A federal court may not review procedurally defaulted claims "unless the prisoner can demonstrate cause for the default and actual prejudice as a result of the alleged violation of federal law, or demonstrate that failure to consider the claims will result in a fundamental miscarriage of justice." Coleman v. Thompson, 501 U.S. 722, 752 (1950). A petitioner "may establish cause for a procedural default... in two circumstances: where the state courts did not appoint counsel in the [post-conviction] proceeding for an ineffective-assistance-at-trial claim; and where appointed counsel in the [post-conviction] proceeding... was ineffective under Strickland v. Washington, 466 U.S. 668 (1984)." Martinez v. Ryan, 132 S.Ct. 1309, 1312 (2012).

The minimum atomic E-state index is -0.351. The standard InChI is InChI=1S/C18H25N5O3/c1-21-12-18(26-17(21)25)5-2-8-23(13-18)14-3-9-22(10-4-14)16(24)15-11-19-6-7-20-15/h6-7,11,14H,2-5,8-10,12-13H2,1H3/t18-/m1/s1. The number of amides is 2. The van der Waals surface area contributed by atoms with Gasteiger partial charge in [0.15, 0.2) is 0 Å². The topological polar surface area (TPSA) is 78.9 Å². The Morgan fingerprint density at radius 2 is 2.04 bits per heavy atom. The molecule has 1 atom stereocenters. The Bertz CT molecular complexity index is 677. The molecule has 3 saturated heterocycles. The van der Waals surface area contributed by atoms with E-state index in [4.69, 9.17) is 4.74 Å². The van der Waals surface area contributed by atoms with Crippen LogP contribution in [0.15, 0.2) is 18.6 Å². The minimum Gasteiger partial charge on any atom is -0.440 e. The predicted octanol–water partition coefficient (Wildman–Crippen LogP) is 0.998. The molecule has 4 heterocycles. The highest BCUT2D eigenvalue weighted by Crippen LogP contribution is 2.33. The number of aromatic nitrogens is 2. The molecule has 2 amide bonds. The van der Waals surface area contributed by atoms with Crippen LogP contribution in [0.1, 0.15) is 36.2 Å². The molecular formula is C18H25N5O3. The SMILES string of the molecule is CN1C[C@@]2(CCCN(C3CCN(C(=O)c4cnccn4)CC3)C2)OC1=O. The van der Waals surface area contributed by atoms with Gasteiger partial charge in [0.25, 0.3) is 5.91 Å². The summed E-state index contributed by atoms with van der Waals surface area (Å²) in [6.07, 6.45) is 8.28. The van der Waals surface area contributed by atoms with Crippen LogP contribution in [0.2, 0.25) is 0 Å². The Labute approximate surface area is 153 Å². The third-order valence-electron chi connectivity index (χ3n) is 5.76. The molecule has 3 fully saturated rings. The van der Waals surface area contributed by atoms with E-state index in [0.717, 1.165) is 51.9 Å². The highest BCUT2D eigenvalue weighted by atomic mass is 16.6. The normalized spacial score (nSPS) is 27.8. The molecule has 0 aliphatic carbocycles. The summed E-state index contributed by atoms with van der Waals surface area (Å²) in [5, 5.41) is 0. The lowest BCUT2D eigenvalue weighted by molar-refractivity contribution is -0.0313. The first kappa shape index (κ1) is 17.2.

"In order for ineffective assistance of counsel to itself be cause to excuse a procedural default, the ineffective assistance must rise to the level of an independent constitutional violation." Evans v. Luebbers, 371 F.3d 438, 445 (8th Cir. 2004) (citing Edwards v. Carpenter, 529 U.S. 446, 451-52 (2000). "Thus, the assistance rendered must have been constitutionally substandard and prejudice must have resulted therefrom." Evans, 371 F.3d at 445 (citing Strickland, 466 U.S. at 687). Therefore, "[t]o overcome the default, a prisoner must also demonstrate that the underlying ineffective-assistance-of-trial-counsel claim is a substantial one, which is to say that the prisoner must demonstrate that the [underlying] claim has some merit." Martinez, at 1318.

Petitioner fails to establish that post-conviction counsel's failure to present the underlying ineffective assistance of plea counsel claims in his amended post-conviction relief motion or on appeal from the denial thereof rises to the level of ineffective assistance of counsel, or that the underlying claims have merit, especially considering petitioner's representations at the plea hearing.

Consequently, petitioner fails to establish cause for the procedural default of his underlying ineffective assistance of counsel claims.